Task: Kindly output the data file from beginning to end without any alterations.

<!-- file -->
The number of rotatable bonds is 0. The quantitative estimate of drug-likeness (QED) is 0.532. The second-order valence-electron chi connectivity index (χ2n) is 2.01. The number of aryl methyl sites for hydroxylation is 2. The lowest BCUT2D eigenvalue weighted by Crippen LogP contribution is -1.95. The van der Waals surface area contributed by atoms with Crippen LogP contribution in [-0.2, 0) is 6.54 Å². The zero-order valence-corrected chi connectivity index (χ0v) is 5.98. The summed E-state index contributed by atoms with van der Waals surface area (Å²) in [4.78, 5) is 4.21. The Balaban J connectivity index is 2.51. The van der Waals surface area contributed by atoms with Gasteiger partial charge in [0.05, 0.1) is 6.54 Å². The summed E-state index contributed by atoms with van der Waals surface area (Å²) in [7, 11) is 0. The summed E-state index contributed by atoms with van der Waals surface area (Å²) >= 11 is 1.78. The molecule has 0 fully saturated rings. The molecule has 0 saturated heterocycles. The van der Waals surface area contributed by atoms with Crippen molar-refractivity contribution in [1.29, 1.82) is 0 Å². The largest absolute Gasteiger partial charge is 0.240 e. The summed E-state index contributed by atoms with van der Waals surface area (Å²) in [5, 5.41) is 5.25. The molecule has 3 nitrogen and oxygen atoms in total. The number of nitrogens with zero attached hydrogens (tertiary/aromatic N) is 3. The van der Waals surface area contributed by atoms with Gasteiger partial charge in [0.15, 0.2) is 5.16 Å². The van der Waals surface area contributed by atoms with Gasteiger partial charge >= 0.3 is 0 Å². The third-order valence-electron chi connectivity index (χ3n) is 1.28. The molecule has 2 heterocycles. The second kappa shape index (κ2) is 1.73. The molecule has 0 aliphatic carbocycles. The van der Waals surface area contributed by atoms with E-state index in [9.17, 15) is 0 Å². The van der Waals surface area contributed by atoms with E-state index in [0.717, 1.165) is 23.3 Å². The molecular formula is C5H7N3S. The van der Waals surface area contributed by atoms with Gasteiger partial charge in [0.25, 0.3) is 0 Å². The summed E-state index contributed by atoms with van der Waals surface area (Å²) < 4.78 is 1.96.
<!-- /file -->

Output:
The number of rotatable bonds is 0. The quantitative estimate of drug-likeness (QED) is 0.532. The second-order valence-electron chi connectivity index (χ2n) is 2.01. The number of aryl methyl sites for hydroxylation is 2. The lowest BCUT2D eigenvalue weighted by Crippen LogP contribution is -1.95. The van der Waals surface area contributed by atoms with Crippen LogP contribution in [-0.2, 0) is 6.54 Å². The zero-order valence-corrected chi connectivity index (χ0v) is 5.98. The summed E-state index contributed by atoms with van der Waals surface area (Å²) in [4.78, 5) is 4.21. The Balaban J connectivity index is 2.51. The van der Waals surface area contributed by atoms with Gasteiger partial charge in [0.05, 0.1) is 6.54 Å². The summed E-state index contributed by atoms with van der Waals surface area (Å²) in [7, 11) is 0. The summed E-state index contributed by atoms with van der Waals surface area (Å²) >= 11 is 1.78. The molecule has 0 fully saturated rings. The molecule has 0 saturated heterocycles. The van der Waals surface area contributed by atoms with Crippen molar-refractivity contribution in [1.29, 1.82) is 0 Å². The largest absolute Gasteiger partial charge is 0.240 e. The summed E-state index contributed by atoms with van der Waals surface area (Å²) in [5, 5.41) is 5.25. The molecule has 3 nitrogen and oxygen atoms in total. The number of nitrogens with zero attached hydrogens (tertiary/aromatic N) is 3. The van der Waals surface area contributed by atoms with Gasteiger partial charge in [0.15, 0.2) is 5.16 Å². The van der Waals surface area contributed by atoms with Gasteiger partial charge >= 0.3 is 0 Å². The third-order valence-electron chi connectivity index (χ3n) is 1.28. The molecule has 2 heterocycles. The second kappa shape index (κ2) is 1.73. The molecule has 0 aliphatic carbocycles. The van der Waals surface area contributed by atoms with E-state index in [9.17, 15) is 0 Å². The van der Waals surface area contributed by atoms with E-state index in [0.717, 1.165) is 23.3 Å². The molecular formula is C5H7N3S. The van der Waals surface area contributed by atoms with Gasteiger partial charge in [0.25, 0.3) is 0 Å². The summed E-state index contributed by atoms with van der Waals surface area (Å²) < 4.78 is 1.96.